Record Display for the EPA National Library Catalog

RECORD NUMBER: 34 OF 182

OLS Field Name OLS Field Data
Main Title Development of Criteria for Extension of Applicability of Low Emission, High Efficiency Coal Burners.
Author Brienza, A. ; Chen, S. ; Heap, M. ; Lee, J. ; Nurick, W. ;
CORP Author Energy and Environmental Research Corp., Irvine, CA.;Industrial Environmental Research Lab., Research Triangle Park, NC.
Year Published 1984
Report Number EPA-68-02-2667; EPA-600/7-84-017A;
Stock Number PB84-161470
Additional Subjects Air pollution control ; Burners ; Coal ; Industrial wastes ; Combustion products ; Nitrogen oxides ; Sulfur oxides ; Design criteria ; Performance evaluation ; Sorbents ; Feasibility ; Fuels ; Limestone scrubbing
Holdings
Library Call Number Additional Info Location Last
Modified
Checkout
Status
NTIS  PB84-161470 Most EPA libraries have a fiche copy filed under the call number shown. Check with individual libraries about paper copy. 06/23/1988
Collation 192p
Abstract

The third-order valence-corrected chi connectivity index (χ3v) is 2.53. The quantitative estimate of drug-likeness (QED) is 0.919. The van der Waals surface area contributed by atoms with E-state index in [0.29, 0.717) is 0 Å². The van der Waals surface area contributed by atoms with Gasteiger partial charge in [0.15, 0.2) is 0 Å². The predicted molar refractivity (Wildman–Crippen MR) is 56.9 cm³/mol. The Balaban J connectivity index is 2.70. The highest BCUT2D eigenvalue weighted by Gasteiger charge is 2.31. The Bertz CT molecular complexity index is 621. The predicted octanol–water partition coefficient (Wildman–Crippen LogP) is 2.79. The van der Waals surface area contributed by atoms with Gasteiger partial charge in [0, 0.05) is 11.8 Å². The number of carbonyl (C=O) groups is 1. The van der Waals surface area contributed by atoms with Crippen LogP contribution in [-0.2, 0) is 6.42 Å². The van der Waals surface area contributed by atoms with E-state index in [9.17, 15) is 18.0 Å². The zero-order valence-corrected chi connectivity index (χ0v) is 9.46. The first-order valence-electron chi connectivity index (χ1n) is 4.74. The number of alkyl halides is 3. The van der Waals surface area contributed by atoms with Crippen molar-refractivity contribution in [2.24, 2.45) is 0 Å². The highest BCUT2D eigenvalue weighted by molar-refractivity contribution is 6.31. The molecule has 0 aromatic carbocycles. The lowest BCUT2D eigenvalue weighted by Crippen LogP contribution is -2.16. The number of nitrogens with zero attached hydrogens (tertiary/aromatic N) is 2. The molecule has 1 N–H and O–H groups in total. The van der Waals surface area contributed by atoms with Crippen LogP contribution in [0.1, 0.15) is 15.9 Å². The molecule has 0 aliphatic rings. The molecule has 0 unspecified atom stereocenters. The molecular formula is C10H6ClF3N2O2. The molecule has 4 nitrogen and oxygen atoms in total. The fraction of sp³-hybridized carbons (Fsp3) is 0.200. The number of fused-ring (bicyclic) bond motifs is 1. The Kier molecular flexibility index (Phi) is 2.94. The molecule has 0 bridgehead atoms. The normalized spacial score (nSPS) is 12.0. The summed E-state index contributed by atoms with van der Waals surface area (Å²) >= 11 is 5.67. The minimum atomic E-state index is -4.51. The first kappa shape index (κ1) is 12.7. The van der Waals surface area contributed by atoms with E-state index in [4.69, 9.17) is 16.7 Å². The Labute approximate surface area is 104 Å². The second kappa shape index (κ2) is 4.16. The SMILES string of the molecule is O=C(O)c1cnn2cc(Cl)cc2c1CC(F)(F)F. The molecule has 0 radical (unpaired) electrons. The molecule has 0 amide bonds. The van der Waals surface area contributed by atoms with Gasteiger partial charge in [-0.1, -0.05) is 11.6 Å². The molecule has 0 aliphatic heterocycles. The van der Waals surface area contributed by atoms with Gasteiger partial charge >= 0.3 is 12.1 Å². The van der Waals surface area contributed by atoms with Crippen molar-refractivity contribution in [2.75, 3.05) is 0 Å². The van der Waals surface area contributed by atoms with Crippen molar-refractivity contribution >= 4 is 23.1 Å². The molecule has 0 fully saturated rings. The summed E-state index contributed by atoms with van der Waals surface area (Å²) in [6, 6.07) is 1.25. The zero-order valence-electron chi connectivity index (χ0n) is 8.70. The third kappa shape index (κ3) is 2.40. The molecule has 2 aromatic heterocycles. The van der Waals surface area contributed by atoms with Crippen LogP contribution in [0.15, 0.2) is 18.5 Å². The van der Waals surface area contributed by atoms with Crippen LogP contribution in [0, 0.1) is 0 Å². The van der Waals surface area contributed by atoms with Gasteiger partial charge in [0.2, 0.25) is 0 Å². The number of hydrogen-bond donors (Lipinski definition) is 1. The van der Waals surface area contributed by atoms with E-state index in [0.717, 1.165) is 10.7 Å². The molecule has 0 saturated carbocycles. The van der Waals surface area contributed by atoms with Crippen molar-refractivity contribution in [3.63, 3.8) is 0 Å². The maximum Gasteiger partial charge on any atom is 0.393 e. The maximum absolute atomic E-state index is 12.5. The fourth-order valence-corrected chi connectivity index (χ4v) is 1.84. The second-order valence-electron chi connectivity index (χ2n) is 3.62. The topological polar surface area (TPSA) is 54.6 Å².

The report gives results of the first year's effort on this contract. Experimental studies were conducted at three scales to determine the influence of coal properties on NOx emissions. In addition, the use of sorbents to reduce SOx emissions from coal flames was investigated. Bench-scale (0.1 million Btu/hr) investigation concentrated on studies to define the effect of coal characteristics on fuel nitrogen conversion. Based on these investigations, the total coal nitrogen content does not appear to be the primary variable controlling fuel NO production in pulverized-coal flames. Experiments were conducted with research-design low-NOx burners at two scales (12.5 and 100 million Btu/hr) using three coal types. Under optimum conditions, the NOx emissions, typically below 200 ppm (dry at 0% O2), were only slightly dependent on coal characteristics. Preliminary investigations assessed the use of the low-NOx burner design to reduce NOx and SOx emissions by adding sorbents to the coal before the pulverizer. Limestone added this way gave 50, 70, and 80% reductions in SO2 emissions at calcium/sulfur molar ratios of 1, 2, and 3, respectively.